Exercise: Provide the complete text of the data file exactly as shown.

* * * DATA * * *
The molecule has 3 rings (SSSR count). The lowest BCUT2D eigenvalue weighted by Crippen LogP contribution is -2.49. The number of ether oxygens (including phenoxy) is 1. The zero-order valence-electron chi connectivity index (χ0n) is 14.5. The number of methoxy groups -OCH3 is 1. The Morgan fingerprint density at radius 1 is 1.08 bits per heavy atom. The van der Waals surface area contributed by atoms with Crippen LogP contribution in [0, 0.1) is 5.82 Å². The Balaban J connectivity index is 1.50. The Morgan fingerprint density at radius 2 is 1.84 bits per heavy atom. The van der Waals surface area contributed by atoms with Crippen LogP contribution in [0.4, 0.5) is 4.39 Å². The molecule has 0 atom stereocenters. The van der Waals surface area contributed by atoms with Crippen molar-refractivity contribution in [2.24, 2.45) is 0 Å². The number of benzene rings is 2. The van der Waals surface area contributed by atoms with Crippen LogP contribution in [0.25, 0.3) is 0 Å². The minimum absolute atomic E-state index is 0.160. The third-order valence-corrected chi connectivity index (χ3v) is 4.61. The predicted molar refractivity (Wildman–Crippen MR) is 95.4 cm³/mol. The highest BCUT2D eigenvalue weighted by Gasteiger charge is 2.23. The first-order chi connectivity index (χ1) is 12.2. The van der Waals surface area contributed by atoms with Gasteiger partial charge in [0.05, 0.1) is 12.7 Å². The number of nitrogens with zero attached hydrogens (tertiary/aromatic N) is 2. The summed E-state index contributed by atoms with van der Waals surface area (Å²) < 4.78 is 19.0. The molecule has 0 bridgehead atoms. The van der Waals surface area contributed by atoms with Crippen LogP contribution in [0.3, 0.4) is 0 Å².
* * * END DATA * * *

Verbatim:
The molecule has 3 rings (SSSR count). The lowest BCUT2D eigenvalue weighted by Crippen LogP contribution is -2.49. The number of ether oxygens (including phenoxy) is 1. The zero-order valence-electron chi connectivity index (χ0n) is 14.5. The number of methoxy groups -OCH3 is 1. The Morgan fingerprint density at radius 1 is 1.08 bits per heavy atom. The van der Waals surface area contributed by atoms with Crippen LogP contribution in [0, 0.1) is 5.82 Å². The Balaban J connectivity index is 1.50. The Morgan fingerprint density at radius 2 is 1.84 bits per heavy atom. The van der Waals surface area contributed by atoms with Crippen LogP contribution in [0.4, 0.5) is 4.39 Å². The molecule has 0 atom stereocenters. The van der Waals surface area contributed by atoms with Crippen molar-refractivity contribution in [2.24, 2.45) is 0 Å². The number of benzene rings is 2. The van der Waals surface area contributed by atoms with Crippen LogP contribution in [0.25, 0.3) is 0 Å². The minimum absolute atomic E-state index is 0.160. The third-order valence-corrected chi connectivity index (χ3v) is 4.61. The predicted molar refractivity (Wildman–Crippen MR) is 95.4 cm³/mol. The highest BCUT2D eigenvalue weighted by Gasteiger charge is 2.23. The first-order chi connectivity index (χ1) is 12.2. The van der Waals surface area contributed by atoms with Gasteiger partial charge in [0.05, 0.1) is 12.7 Å². The number of nitrogens with zero attached hydrogens (tertiary/aromatic N) is 2. The summed E-state index contributed by atoms with van der Waals surface area (Å²) < 4.78 is 19.0. The molecule has 0 bridgehead atoms. The van der Waals surface area contributed by atoms with Crippen LogP contribution in [0.3, 0.4) is 0 Å².